Support for the challenge to NYC's outsider-restriction policy
New York City’s outsider-restriction policy in its affordable housing lotteries perpetuates segregation, and ADC, on behalf of three African-American clients, has brought suit in federal court to end the practice. We’re not the only ones to think that the policy must go. Here is what some of those standing with us have to say.
“The fundamental theme of ADC’s lawsuit is that there is no acceptable type or scope of housing segregation. That stance upsets lots of people who, for various reasons, support the segregated status quo. But it’s the only stance compatible with a vision of a just society, and it is why ADC’s lawsuit against New York City’s outsider-restriction policy needs to be supported by civil rights advocates and their allies all across the country.”
— Elizabeth Julian, President, Inclusive Communities Project (the plaintiff organization in the recent Supreme Court decision that upheld the use of “disparate impact” under the Fair Housing Act)
“Pay no heed to those who make excuses for racial segregation in housing, whether they are whites trying to keep blacks out or blacks and so-called ‘liberal’ politicians who prefer to have blacks cooped up in the concentrated poverty that translates to concentrated votes.”
— Orlando Patterson, John Cowles Professor of Sociology at Harvard University; a leading national authority on matters of race for more than 30 years; and co-editor of and contributor to The Cultural Matrix: Understanding Black Youth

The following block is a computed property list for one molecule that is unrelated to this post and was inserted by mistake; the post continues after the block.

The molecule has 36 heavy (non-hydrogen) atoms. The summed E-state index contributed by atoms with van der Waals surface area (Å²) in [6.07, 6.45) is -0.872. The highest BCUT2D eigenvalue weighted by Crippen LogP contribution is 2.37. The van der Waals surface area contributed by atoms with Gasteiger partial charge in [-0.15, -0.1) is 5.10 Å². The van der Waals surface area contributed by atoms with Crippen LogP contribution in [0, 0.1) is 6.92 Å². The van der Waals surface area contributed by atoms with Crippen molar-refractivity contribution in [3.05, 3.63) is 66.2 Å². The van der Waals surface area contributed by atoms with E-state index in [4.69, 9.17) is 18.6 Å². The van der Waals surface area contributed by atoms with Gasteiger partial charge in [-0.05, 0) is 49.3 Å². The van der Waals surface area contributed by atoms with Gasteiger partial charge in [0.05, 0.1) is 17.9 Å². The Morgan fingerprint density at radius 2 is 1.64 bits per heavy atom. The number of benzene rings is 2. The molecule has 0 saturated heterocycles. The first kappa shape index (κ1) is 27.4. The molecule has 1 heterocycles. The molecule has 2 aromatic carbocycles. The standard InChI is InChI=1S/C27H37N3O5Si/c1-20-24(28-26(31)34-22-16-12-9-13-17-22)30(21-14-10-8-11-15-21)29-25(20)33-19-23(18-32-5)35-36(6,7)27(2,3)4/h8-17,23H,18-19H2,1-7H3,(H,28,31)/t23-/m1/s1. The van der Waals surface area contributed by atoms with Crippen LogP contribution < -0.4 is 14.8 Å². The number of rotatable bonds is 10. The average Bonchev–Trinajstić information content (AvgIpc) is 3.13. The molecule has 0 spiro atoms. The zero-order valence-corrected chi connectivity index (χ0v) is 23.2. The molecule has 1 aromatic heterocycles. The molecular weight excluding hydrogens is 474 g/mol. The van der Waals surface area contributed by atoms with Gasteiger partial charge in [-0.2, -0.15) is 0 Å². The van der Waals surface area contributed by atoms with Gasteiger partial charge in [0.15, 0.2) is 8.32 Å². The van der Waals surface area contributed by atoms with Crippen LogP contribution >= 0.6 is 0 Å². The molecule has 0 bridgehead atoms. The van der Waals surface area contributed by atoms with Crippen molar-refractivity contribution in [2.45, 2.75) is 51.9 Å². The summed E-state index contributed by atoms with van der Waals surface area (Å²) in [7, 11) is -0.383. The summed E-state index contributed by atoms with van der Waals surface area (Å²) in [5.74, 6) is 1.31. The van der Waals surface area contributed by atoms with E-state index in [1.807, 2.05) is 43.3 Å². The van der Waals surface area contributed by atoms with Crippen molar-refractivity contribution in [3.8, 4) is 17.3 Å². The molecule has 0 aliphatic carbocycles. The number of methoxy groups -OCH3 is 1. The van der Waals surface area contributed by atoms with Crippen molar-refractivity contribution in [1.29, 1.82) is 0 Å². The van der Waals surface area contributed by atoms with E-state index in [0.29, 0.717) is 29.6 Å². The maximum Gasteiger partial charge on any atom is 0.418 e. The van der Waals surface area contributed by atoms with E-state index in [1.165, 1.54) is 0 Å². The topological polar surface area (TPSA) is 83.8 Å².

“Inclusion is very hard, but we must all fight for it. No one is entitled to exclude.”
“As the principal fair housing testing organization in New York City, we know that housing discrimination based on race and national origin is still pervasive in 2015. But individual acts of discrimination are not the whole story. Our conspicuously segregated living patterns were shaped by decades of government action at all levels, including New York City. Instead of maintaining an outsider-restriction policy for housing lotteries that perpetuates segregation, the City should meet its legal obligation and moral responsibility to reject this policy and work to end residential segregation”
“Opportunity in American society is now largely apportioned by ZIP code. It is time to end ‘the tyranny of the ZIP code’ through open access for all to inclusionary housing even among the 186 ZIP codes within New York City, one of America’s most racially and economically segregated cities.”
“Intense residential segregation remains the shame of the New York metropolitan area, and is a primary driver of virtually every social inequity. We stand with ADC in insisting that there is no place for a policy that contributes to continuation of these segregated patterns.”
“A discriminatory residency preference is a truly pernicious housing practice that perpetuates residential segregation. The complaint filed in Winfield v. City of New York sends the message loud and clear that such preferences are just as unacceptable in Manhattan as they are on Long Island or in Westchester County.”
ADC also thanks New York Appleseed and the Poverty & Race Research Action Council for standing with us.
Plus: read this column about the case by Errol Louis in The New York Daily News.
Plus: read They’re Our Neighborhoods, Too.